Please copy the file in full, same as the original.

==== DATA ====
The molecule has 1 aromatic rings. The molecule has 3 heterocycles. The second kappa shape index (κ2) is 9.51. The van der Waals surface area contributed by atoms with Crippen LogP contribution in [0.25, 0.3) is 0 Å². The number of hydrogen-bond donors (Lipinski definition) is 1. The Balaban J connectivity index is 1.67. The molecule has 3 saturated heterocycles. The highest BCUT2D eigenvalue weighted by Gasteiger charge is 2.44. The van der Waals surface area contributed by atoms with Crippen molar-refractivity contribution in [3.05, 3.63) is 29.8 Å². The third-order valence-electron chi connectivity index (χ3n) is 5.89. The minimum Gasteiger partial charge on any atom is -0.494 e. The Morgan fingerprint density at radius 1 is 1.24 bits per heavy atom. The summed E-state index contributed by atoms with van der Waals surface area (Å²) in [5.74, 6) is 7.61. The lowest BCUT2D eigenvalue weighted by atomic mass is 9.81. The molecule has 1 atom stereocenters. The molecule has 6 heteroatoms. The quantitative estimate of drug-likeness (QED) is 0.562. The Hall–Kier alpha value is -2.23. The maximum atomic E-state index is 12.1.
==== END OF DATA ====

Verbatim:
The molecule has 1 aromatic rings. The molecule has 3 heterocycles. The second kappa shape index (κ2) is 9.51. The van der Waals surface area contributed by atoms with Crippen LogP contribution in [0.25, 0.3) is 0 Å². The number of hydrogen-bond donors (Lipinski definition) is 1. The Balaban J connectivity index is 1.67. The molecule has 3 saturated heterocycles. The highest BCUT2D eigenvalue weighted by Gasteiger charge is 2.44. The van der Waals surface area contributed by atoms with Crippen molar-refractivity contribution in [3.05, 3.63) is 29.8 Å². The third-order valence-electron chi connectivity index (χ3n) is 5.89. The minimum Gasteiger partial charge on any atom is -0.494 e. The Morgan fingerprint density at radius 1 is 1.24 bits per heavy atom. The summed E-state index contributed by atoms with van der Waals surface area (Å²) in [5.74, 6) is 7.61. The lowest BCUT2D eigenvalue weighted by atomic mass is 9.81. The molecule has 1 atom stereocenters. The molecule has 6 heteroatoms. The quantitative estimate of drug-likeness (QED) is 0.562. The Hall–Kier alpha value is -2.23. The maximum atomic E-state index is 12.1.